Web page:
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Runarsdottir cements historic 2024 campaign

Photo Courtesy of Texas State Athletics
Texas State sophomore thrower Elisabeth Runarsdotir signs her name on the championship board after winning the women’s hammer throw event at the NCAA Outdoor Championships, Thursday, June 6, 2024, at Hayward Field in Eugene, Oregon.

Texas State sophomore thrower Elisabet Runarsdottir performed at a historic level throughout the 2024 season, racking up conference, national and Olympic championships.

Runarsdottir threw a 69.08 meter toss for the Sun Belt women’s hammer throw championship, recorded a 70.47 meter toss to win the NCAA Championship and placed first at the Icelandic U23 Championships.

Runarsdottir said she plans to look back on what routines and strategies worked for her this year and focus on incorporating those practices in her regiment next season.

“The main focus coming out of this season for me is to reflect on what helped me to succeed,” Runarsdottir said. “I want to bring all of those things into next season, and throw out what I feel isn’t the best for me.”

While making her mark in the record books and winning competitions, Runarsdottir also faced adversity. She said she worked through a back injury during the 2023 season.

Runarsdottir said it was challenging to get back to her peak throwing abilities, but the hard work paid off.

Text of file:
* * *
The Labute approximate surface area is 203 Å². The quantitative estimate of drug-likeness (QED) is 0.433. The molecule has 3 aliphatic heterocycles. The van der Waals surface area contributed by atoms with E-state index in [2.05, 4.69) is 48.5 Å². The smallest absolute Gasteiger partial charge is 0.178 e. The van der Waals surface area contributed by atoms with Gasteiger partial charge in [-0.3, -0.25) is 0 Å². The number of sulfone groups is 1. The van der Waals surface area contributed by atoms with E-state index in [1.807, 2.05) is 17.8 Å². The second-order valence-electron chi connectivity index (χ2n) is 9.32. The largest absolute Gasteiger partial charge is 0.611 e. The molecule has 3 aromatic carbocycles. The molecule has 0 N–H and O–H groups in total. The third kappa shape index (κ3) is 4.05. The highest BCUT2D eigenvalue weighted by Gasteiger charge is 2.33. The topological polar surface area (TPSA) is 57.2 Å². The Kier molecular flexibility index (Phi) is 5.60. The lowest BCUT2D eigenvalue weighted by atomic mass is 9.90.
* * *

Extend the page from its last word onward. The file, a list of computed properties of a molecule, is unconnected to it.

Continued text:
“That was tough mentally just trying to work through it,” Runarsdottir said. “Coming into this season I felt good throughout the whole year and built up a lot of confidence.”

The reigning NCAA Champion said the great dynamic between her and track and field director John Frazier helped her in these achievements.

“He is such an awesome coach,” Runarsdottir said. “He knows me so well, even though we have only worked together for two years it feels like he’s known me for a lifetime. He picks up on every single little thing I do.”

Frazier said the strong mental fortitude Runarsdottir has paired with her persistence to win are valuable qualities in a player.

“The great thing about her is her mental standpoint. She came into the year with goals and winning the NCAA was one of them,” Frazier said. “I think she accomplished all the goals she set out for, and still has a few she can accomplish.”

According to Frazier, Runarsdottir’s success is propelled by her willingness to communicate while remaining determined to do her job.

“She comes in every day giving 100%, and her communication is probably the key to her success. When I know what’s going on I can make the right adjustments in her workouts and her approach to competitions,” Frazier said.

Frazier said considering all circumstances, Runarsdottir did well at the European Olympic trials where she represented her native country of Iceland.

Freshman thrower Lara Roberts said Runarsdottir was very helpful during her transition to a new environment at Texas State.

“It is really great to have a teammate [who] has been through the same things as me,” Roberts said. “Her finishing her freshman year and also being international as well, it really helped me settle into such a new environment.”

In Runarsdottir’s second collegiate season, she is now the reigning hammer throw NCAA Champion, an individual and team Sun Belt Conference Champion, Icelandic U23 hammer throw champion and the first NCAA woman champion for Texas State in over 29 years.

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